In the College of Agriculture and Life Sciences .
The food science program prepares students for careers in the food industry, government, academia, and for graduate study in food science or related disciplines. Food scientists enjoy satisfying careers that help ensure the sustainable availability of a safe, nutritious, affordable, and high-quality food supply for people throughout New York State, the nation, and the world.
Undergraduate students in the food science program can choose from one of three specialization options in the major: (1) food science, (2) food operations and management, and (3) food safety. The first option meets the curriculum standards set by the Institute of Food Technologists (IFT), the premier professional society for food scientists, allowing students to compete for IFT scholarships and awards. Students choose an option based on their individual interests and career goals.
The first two years of the undergraduate food science program are intended to establish a solid background in math, chemistry, and physical and biological sciences. Required courses include chemistry (introductory and organic), biology, microbiology, calculus, physics, first-year seminar, introductory food science courses, and nutrition. The last two years emphasize the application of these basic sciences and technology to the manufacturing, sensory evaluation, storage, distribution, and safety of foods and food ingredients. Examples of food science core courses include Food Engineering Principles, Food Processing: Unit Operations and Food Packaging, Food Safety Assurance, Food Chemistry, Sensory Evaluation of Foods, and Food Microbiology; many elective courses are offered as well. Students choose electives to satisfy both college distribution requirements and their individual interests within the major and beyond.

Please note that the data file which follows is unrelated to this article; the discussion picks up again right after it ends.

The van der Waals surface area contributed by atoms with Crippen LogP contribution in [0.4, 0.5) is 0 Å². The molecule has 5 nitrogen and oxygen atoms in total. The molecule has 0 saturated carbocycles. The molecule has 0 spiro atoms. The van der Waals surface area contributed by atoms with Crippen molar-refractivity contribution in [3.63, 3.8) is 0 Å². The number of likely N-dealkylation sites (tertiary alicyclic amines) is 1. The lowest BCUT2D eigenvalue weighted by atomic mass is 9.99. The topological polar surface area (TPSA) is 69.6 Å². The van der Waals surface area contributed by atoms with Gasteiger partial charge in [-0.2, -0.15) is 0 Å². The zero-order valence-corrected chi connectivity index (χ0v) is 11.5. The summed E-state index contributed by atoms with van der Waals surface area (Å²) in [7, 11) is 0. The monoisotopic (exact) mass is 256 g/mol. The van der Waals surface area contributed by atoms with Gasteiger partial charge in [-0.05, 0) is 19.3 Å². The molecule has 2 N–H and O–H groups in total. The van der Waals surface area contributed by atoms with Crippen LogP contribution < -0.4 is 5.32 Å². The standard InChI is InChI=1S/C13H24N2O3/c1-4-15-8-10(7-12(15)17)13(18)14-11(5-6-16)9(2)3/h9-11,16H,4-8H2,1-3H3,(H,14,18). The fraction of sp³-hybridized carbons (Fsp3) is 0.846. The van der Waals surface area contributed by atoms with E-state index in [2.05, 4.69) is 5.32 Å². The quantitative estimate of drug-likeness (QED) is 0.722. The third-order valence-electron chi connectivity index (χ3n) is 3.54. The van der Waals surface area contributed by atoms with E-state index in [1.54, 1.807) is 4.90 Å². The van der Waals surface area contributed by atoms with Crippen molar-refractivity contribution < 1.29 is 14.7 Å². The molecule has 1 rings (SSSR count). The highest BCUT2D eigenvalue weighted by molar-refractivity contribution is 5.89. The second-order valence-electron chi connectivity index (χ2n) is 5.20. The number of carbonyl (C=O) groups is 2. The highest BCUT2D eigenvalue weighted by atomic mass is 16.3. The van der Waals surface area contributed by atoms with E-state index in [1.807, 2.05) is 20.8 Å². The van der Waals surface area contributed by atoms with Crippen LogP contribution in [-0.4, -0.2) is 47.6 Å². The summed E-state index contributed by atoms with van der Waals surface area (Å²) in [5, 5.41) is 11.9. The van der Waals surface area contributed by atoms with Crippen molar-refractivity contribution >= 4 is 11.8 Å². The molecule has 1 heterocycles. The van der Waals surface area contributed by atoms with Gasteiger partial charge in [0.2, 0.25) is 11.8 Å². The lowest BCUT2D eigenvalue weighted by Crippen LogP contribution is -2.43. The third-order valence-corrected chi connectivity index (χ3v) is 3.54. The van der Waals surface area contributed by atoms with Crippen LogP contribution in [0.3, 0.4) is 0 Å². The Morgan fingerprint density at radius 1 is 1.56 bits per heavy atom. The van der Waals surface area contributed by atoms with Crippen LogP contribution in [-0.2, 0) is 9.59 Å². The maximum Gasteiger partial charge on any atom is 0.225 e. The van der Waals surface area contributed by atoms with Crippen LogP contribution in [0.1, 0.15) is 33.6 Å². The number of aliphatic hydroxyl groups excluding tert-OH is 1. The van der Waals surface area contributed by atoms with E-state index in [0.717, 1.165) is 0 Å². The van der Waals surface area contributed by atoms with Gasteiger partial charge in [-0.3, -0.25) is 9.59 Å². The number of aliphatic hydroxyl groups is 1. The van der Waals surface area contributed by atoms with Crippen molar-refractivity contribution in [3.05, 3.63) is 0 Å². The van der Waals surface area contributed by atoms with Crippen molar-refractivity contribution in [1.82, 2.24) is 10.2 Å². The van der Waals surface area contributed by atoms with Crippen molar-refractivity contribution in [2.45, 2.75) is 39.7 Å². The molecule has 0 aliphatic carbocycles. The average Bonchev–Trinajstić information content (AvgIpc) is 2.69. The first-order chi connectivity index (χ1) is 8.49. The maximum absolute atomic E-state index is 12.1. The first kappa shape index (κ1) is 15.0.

Students are also strongly encouraged to participate in undergraduate research supervised by a faculty member and/or complete an internship in a food company during their program of study. Most teaching faculty in the department also have active research programs and welcome participation by undergraduate students. Students may receive academic credit or wages for faculty-directed undergraduate research. A modern food processing and development pilot plant, an operational dairy plant, and well-equipped laboratory facilities are available to support the teaching and research needs of undergraduates.
O. Padilla-Zakour, chair (M10H Stocking Hall, (607) 255-7900); A. Abbaspourrad, T. E. Acree, S. Alcaine, K. J. Arnink, D. M. Barbano, C. A. Batt, D. Bershaw, K. J. Boor, J. W. Brady, R. Dando, P. Gibney, J. Goddard, C. Y. Lee, R. H. Liu, C. Loss, A. M. Mansfield, D. D. Miller, C. I. Moraru, M. Mukai, S. Nugen, S. S. H. Rizvi, G. Sacks, M. Wiedmann, R. Worobo